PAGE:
Working while Studying: Provisions and Rules for International Students


Have you considered working part-time while studying in the UK? If so, then, it is important for you to become aware of work placement details, working hours, and works you can or cannot do while on a student visa.

Work Placement

Placements are an exceptional means of gaining work experience, particularly if students are not permitted to take employment otherwise in the UK. Students can engage in a work placement as a central part of the academic course even if students are not allowed to take employment (Working while Studying). Nevertheless, probationary sponsors are not permitted to support students to study any course below degree level education with work placements. A work placement needs to be reviewed and normally should not use up more than one-third time of the educational course.

A student can devote up to half of the course in the work placements in the UK undertakings if they satisfy the following criteria regarding levels of course and sponsor:

The Immigration Rules and regulation indicate such patrons as a “higher education provider (abbreviated as HEP) with a history of compliance. However, the sponsor might be designated in the register of promoters as an HEI, a publicly-financed college, a private source, an autonomous school, or a college delivering pathway courses, therefore, the track record makes all the difference. An HEI in a foreign country need not have a “track record“, thus, it is important to review the Sponsor type column.

The sponsor also needs to monitor the student during work placement and allow Home Office to be acquainted with the fact that the student would be working while studying for part of their academic course. Also, the sponsors need to issue a letter for the provider of work placement covering all the particulars of the terms and conditions of the appointment.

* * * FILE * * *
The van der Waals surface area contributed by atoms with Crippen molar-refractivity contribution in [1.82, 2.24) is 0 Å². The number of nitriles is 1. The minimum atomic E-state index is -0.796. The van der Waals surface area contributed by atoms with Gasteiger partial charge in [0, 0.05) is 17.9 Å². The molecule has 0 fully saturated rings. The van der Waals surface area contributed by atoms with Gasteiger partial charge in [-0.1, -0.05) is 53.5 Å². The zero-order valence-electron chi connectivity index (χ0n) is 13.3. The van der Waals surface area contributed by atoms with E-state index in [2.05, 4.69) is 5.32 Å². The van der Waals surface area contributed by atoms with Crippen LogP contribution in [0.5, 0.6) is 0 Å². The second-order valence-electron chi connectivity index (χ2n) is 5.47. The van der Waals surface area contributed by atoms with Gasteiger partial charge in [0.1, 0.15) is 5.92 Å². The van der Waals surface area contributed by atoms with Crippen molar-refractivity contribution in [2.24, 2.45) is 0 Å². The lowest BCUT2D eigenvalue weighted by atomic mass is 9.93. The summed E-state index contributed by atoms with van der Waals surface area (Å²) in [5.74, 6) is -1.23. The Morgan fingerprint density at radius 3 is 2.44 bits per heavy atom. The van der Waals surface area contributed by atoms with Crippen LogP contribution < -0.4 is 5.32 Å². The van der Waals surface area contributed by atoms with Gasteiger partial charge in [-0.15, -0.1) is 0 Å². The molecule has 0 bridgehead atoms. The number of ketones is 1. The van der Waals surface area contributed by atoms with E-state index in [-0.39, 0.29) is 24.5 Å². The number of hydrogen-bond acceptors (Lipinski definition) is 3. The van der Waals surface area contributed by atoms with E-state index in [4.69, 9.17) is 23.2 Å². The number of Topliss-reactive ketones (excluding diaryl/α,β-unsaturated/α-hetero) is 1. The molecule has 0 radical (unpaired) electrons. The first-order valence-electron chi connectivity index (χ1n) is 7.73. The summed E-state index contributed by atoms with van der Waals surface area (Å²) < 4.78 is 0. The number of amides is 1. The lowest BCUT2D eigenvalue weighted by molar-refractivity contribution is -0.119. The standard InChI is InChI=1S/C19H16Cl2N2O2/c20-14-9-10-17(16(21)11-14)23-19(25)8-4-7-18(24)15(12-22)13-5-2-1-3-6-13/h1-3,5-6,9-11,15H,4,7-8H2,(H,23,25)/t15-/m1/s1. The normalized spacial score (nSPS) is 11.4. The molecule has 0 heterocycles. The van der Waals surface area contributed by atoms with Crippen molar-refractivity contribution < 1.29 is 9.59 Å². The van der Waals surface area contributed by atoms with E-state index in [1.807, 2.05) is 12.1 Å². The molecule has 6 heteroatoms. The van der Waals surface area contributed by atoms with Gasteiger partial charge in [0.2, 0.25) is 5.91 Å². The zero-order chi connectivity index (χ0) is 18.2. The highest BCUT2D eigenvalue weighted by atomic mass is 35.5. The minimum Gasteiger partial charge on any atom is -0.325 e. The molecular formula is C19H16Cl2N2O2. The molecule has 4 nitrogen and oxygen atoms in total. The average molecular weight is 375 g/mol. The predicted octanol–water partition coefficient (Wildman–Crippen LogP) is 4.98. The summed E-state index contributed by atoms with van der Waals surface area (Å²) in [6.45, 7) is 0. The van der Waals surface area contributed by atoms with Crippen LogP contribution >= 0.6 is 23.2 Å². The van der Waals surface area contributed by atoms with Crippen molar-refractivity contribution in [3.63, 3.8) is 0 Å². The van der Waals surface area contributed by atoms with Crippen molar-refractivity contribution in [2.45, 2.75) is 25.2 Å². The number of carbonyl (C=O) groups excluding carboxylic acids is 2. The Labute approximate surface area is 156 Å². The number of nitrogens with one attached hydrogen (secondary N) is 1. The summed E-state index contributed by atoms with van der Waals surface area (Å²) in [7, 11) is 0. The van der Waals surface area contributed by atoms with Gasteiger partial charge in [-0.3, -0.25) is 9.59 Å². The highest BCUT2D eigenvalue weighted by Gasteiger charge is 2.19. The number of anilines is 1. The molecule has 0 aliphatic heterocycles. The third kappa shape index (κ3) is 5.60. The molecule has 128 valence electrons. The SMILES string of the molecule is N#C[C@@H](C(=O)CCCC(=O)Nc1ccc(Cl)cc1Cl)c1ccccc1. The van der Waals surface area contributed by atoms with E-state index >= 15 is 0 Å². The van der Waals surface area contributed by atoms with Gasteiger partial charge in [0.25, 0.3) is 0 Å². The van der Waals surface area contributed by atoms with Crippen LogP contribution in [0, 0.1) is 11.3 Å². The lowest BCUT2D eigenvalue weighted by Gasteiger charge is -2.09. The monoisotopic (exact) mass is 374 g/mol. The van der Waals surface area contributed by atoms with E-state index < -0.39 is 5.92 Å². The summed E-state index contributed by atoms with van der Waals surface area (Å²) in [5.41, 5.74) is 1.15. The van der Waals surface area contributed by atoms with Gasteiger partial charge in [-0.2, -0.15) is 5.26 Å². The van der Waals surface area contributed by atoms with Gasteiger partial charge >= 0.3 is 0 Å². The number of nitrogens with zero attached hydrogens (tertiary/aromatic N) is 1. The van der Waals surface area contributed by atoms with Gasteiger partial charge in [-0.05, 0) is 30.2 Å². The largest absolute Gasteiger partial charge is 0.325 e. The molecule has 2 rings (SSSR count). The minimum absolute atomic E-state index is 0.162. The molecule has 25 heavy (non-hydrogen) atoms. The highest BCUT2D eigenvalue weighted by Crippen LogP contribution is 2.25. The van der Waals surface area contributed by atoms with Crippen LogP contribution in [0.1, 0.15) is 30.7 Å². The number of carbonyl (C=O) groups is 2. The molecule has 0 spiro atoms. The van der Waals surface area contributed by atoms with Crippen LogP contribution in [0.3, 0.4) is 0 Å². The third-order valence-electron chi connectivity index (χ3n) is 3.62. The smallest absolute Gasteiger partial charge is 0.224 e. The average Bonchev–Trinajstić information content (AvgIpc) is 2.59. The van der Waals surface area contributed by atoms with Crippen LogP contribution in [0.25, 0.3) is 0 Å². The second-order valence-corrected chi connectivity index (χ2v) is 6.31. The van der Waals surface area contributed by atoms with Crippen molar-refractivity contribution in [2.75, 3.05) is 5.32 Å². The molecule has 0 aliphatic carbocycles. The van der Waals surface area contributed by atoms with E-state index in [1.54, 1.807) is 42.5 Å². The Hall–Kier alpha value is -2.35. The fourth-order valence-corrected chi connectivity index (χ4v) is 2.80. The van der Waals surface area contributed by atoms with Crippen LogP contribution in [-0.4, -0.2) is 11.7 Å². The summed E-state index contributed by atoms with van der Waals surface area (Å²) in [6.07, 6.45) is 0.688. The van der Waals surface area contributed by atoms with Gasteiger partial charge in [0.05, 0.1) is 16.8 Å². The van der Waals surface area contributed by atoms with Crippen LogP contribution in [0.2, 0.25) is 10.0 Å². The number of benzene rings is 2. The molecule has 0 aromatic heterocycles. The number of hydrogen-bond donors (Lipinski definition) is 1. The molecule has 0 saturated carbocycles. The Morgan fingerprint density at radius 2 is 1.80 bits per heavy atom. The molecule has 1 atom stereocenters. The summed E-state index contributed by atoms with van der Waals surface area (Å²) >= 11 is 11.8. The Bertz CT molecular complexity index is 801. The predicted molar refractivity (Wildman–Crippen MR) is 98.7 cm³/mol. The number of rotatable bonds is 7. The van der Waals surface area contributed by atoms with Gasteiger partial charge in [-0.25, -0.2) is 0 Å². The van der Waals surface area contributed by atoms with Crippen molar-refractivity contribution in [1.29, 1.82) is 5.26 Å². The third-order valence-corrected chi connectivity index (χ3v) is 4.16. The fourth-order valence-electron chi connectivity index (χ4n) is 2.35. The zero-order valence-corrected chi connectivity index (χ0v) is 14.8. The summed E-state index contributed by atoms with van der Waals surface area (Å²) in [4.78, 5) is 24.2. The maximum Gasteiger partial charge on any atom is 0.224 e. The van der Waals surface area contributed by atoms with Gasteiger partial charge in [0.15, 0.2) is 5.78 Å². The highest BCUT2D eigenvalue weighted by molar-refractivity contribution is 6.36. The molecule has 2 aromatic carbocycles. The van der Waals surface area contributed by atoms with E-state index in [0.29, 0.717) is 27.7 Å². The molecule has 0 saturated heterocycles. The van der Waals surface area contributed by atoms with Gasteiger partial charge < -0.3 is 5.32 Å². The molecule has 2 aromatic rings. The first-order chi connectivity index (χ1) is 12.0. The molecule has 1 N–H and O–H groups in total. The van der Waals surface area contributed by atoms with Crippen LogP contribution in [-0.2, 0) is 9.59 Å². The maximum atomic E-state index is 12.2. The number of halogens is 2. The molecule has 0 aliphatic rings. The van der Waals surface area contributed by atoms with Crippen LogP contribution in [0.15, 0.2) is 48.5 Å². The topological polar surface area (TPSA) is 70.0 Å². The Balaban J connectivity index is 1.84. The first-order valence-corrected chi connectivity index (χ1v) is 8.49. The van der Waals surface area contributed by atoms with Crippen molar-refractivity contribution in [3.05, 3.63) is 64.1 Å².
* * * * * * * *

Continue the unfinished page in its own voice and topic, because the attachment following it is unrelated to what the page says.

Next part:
Work placements can be either paid or unpaid/honorary and can even be full-time during course term. The work authorisation in students’ passports or on biometric residence permit of the student will not explicitly mention this, but the Home Office guide for businesses clarifies it.

Working Hours

If a student is allowed to take employment, then he/she can engage (up to 10 hours to 20 hours every week during term time) along with working on placement. An internship that is a vital and assessed part of the academic course and does not go beyond the one-third or one-half limit of the term time can be considered as a work placement. In all other circumstances, students can engage as an intern only if they are allowed to work and it would be subject to limitations and regulations of student employment. This implies that a student cannot work full-time during the time of terms.

Works you are allowed to do

The majority of students aged 16 or above are permitted to work, though students are restricted to engage in a course-linked work placement. If a student is permitted to work while studying, then they can apply for as well as accept the offer in almost all kinds of paid employment, at any position. There are no such limits on what a student earns or the working hours during vacations or after study, however, it is important to make sure that a student does not exceed the limit of maximum working hours in a week during term time.

Work you are not permitted to do

Certain types of work that students are not allowed to do are listed below:

  • Engage in any business activity or self-employment
  • Work as a professional athlete or as a coach, although there is an exception to this rule for students engaged in work placements while pursuing degree level course
  • Engage as a professional entertainer, which entails singer, dancer, actor, musician as well as other performers; however, there is an exemption for students engaged in work placements while pursuing degree level courses in dance, drama, or music.
  • Engage in any full-time and permanent job, until and unless applied under “Work Route


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